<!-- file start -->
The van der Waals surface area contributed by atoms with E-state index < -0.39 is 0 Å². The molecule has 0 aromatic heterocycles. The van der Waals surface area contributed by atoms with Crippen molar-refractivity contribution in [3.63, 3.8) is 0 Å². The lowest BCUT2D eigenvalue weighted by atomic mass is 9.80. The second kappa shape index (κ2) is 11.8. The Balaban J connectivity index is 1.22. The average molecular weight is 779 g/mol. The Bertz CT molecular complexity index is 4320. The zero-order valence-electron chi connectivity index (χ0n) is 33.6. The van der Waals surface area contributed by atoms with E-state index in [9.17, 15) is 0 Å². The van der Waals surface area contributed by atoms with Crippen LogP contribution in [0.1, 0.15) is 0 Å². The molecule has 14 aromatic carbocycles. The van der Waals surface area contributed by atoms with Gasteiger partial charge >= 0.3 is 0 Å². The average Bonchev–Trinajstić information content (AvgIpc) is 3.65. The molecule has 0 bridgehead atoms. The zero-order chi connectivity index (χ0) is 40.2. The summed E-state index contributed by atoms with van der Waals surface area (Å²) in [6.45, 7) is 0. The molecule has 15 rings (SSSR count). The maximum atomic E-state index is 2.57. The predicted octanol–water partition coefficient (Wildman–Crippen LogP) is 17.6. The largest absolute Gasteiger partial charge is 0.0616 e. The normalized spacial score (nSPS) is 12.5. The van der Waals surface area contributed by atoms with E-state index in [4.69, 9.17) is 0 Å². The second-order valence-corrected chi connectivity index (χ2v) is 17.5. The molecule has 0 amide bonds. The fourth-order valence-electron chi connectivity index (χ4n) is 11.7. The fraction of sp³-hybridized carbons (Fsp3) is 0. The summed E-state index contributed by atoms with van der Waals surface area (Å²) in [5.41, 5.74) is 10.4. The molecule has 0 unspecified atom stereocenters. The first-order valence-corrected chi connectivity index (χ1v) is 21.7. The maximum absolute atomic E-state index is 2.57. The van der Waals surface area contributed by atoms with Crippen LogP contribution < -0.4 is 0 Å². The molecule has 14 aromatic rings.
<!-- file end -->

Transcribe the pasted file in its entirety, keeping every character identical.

The van der Waals surface area contributed by atoms with E-state index < -0.39 is 0 Å². The molecule has 0 aromatic heterocycles. The van der Waals surface area contributed by atoms with Crippen molar-refractivity contribution in [3.63, 3.8) is 0 Å². The lowest BCUT2D eigenvalue weighted by atomic mass is 9.80. The second kappa shape index (κ2) is 11.8. The Balaban J connectivity index is 1.22. The average molecular weight is 779 g/mol. The Bertz CT molecular complexity index is 4320. The zero-order valence-electron chi connectivity index (χ0n) is 33.6. The van der Waals surface area contributed by atoms with E-state index in [9.17, 15) is 0 Å². The van der Waals surface area contributed by atoms with Crippen LogP contribution in [0.1, 0.15) is 0 Å². The molecule has 14 aromatic carbocycles. The van der Waals surface area contributed by atoms with Gasteiger partial charge >= 0.3 is 0 Å². The average Bonchev–Trinajstić information content (AvgIpc) is 3.65. The molecule has 0 bridgehead atoms. The zero-order chi connectivity index (χ0) is 40.2. The summed E-state index contributed by atoms with van der Waals surface area (Å²) in [6.45, 7) is 0. The molecule has 15 rings (SSSR count). The maximum atomic E-state index is 2.57. The predicted octanol–water partition coefficient (Wildman–Crippen LogP) is 17.6. The largest absolute Gasteiger partial charge is 0.0616 e. The normalized spacial score (nSPS) is 12.5. The van der Waals surface area contributed by atoms with E-state index in [4.69, 9.17) is 0 Å². The second-order valence-corrected chi connectivity index (χ2v) is 17.5. The molecule has 0 amide bonds. The fourth-order valence-electron chi connectivity index (χ4n) is 11.7. The fraction of sp³-hybridized carbons (Fsp3) is 0. The summed E-state index contributed by atoms with van der Waals surface area (Å²) in [5.41, 5.74) is 10.4. The molecule has 0 unspecified atom stereocenters. The first-order valence-corrected chi connectivity index (χ1v) is 21.7. The maximum absolute atomic E-state index is 2.57. The van der Waals surface area contributed by atoms with Crippen LogP contribution < -0.4 is 0 Å². The molecule has 14 aromatic rings.